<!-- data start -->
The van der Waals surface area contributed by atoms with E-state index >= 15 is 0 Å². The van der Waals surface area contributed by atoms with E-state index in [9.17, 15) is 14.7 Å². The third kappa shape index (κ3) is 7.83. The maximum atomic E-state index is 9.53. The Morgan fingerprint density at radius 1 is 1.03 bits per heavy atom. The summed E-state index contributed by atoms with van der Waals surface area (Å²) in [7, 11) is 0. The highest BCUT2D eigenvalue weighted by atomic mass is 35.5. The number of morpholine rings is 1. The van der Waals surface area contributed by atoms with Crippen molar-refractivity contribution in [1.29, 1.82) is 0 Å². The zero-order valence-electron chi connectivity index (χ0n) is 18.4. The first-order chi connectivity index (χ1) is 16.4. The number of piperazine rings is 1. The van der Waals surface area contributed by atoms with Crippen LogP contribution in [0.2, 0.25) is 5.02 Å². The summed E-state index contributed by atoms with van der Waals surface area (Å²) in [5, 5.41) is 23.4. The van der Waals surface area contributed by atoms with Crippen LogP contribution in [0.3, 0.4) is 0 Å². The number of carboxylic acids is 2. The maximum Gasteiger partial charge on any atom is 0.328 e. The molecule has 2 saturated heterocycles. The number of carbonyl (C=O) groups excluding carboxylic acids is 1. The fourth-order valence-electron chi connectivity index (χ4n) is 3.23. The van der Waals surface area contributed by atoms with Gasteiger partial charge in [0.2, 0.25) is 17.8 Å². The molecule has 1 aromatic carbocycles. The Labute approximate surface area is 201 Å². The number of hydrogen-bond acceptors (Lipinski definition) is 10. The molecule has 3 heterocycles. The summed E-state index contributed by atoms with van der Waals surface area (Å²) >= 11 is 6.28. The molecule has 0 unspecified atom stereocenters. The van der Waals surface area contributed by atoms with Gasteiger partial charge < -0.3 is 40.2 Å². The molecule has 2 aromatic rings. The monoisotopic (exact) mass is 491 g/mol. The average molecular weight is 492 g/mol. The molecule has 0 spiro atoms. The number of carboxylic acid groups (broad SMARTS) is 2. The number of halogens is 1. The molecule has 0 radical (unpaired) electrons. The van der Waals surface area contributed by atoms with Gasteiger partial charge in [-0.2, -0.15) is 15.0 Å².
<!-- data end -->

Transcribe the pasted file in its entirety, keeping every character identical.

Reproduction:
The van der Waals surface area contributed by atoms with E-state index >= 15 is 0 Å². The van der Waals surface area contributed by atoms with E-state index in [9.17, 15) is 14.7 Å². The third kappa shape index (κ3) is 7.83. The maximum atomic E-state index is 9.53. The Morgan fingerprint density at radius 1 is 1.03 bits per heavy atom. The summed E-state index contributed by atoms with van der Waals surface area (Å²) in [7, 11) is 0. The highest BCUT2D eigenvalue weighted by atomic mass is 35.5. The number of morpholine rings is 1. The van der Waals surface area contributed by atoms with Crippen molar-refractivity contribution in [1.29, 1.82) is 0 Å². The zero-order valence-electron chi connectivity index (χ0n) is 18.4. The first-order chi connectivity index (χ1) is 16.4. The number of piperazine rings is 1. The van der Waals surface area contributed by atoms with Crippen LogP contribution in [0.2, 0.25) is 5.02 Å². The summed E-state index contributed by atoms with van der Waals surface area (Å²) in [5, 5.41) is 23.4. The van der Waals surface area contributed by atoms with Crippen LogP contribution in [0.3, 0.4) is 0 Å². The number of carboxylic acids is 2. The maximum Gasteiger partial charge on any atom is 0.328 e. The molecule has 2 saturated heterocycles. The number of carbonyl (C=O) groups excluding carboxylic acids is 1. The fourth-order valence-electron chi connectivity index (χ4n) is 3.23. The van der Waals surface area contributed by atoms with Gasteiger partial charge in [0.2, 0.25) is 17.8 Å². The molecule has 1 aromatic carbocycles. The Labute approximate surface area is 201 Å². The number of hydrogen-bond acceptors (Lipinski definition) is 10. The molecule has 3 heterocycles. The summed E-state index contributed by atoms with van der Waals surface area (Å²) >= 11 is 6.28. The molecule has 0 unspecified atom stereocenters. The van der Waals surface area contributed by atoms with Gasteiger partial charge < -0.3 is 40.2 Å². The molecule has 2 aromatic rings. The monoisotopic (exact) mass is 491 g/mol. The average molecular weight is 492 g/mol. The molecule has 0 spiro atoms. The number of carboxylic acid groups (broad SMARTS) is 2. The number of halogens is 1. The molecule has 0 radical (unpaired) electrons. The van der Waals surface area contributed by atoms with Gasteiger partial charge in [-0.2, -0.15) is 15.0 Å².